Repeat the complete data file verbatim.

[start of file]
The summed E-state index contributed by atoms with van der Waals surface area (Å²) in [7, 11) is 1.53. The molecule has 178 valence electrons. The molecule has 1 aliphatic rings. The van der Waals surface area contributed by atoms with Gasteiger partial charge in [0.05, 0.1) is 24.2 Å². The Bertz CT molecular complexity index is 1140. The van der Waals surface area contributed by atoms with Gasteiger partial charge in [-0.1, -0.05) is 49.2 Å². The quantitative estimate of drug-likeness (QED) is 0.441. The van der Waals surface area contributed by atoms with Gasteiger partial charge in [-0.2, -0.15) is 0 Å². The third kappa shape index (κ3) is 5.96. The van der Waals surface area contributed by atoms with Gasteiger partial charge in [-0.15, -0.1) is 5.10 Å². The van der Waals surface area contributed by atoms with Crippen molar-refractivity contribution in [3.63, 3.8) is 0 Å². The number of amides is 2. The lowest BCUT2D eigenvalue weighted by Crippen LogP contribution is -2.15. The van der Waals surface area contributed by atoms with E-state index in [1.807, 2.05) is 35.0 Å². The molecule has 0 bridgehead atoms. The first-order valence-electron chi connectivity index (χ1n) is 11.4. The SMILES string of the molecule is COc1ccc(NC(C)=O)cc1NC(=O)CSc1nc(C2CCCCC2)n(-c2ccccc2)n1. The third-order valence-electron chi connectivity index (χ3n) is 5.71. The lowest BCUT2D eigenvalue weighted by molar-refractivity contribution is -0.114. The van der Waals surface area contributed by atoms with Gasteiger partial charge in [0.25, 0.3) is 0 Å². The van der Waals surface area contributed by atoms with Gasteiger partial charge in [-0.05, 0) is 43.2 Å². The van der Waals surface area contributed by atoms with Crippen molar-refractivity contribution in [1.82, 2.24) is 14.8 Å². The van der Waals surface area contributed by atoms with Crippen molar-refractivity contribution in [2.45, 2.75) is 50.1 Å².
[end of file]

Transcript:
The summed E-state index contributed by atoms with van der Waals surface area (Å²) in [7, 11) is 1.53. The molecule has 178 valence electrons. The molecule has 1 aliphatic rings. The van der Waals surface area contributed by atoms with Gasteiger partial charge in [0.05, 0.1) is 24.2 Å². The Bertz CT molecular complexity index is 1140. The van der Waals surface area contributed by atoms with Gasteiger partial charge in [-0.1, -0.05) is 49.2 Å². The quantitative estimate of drug-likeness (QED) is 0.441. The van der Waals surface area contributed by atoms with Gasteiger partial charge in [-0.2, -0.15) is 0 Å². The third kappa shape index (κ3) is 5.96. The van der Waals surface area contributed by atoms with Gasteiger partial charge in [-0.15, -0.1) is 5.10 Å². The van der Waals surface area contributed by atoms with Crippen molar-refractivity contribution in [3.63, 3.8) is 0 Å². The number of amides is 2. The lowest BCUT2D eigenvalue weighted by Crippen LogP contribution is -2.15. The van der Waals surface area contributed by atoms with E-state index in [1.807, 2.05) is 35.0 Å². The molecule has 0 bridgehead atoms. The first-order valence-electron chi connectivity index (χ1n) is 11.4. The SMILES string of the molecule is COc1ccc(NC(C)=O)cc1NC(=O)CSc1nc(C2CCCCC2)n(-c2ccccc2)n1. The third-order valence-electron chi connectivity index (χ3n) is 5.71. The lowest BCUT2D eigenvalue weighted by molar-refractivity contribution is -0.114. The van der Waals surface area contributed by atoms with Gasteiger partial charge in [0.25, 0.3) is 0 Å². The van der Waals surface area contributed by atoms with Gasteiger partial charge in [-0.05, 0) is 43.2 Å². The van der Waals surface area contributed by atoms with Crippen molar-refractivity contribution in [1.82, 2.24) is 14.8 Å². The van der Waals surface area contributed by atoms with Crippen molar-refractivity contribution in [2.45, 2.75) is 50.1 Å².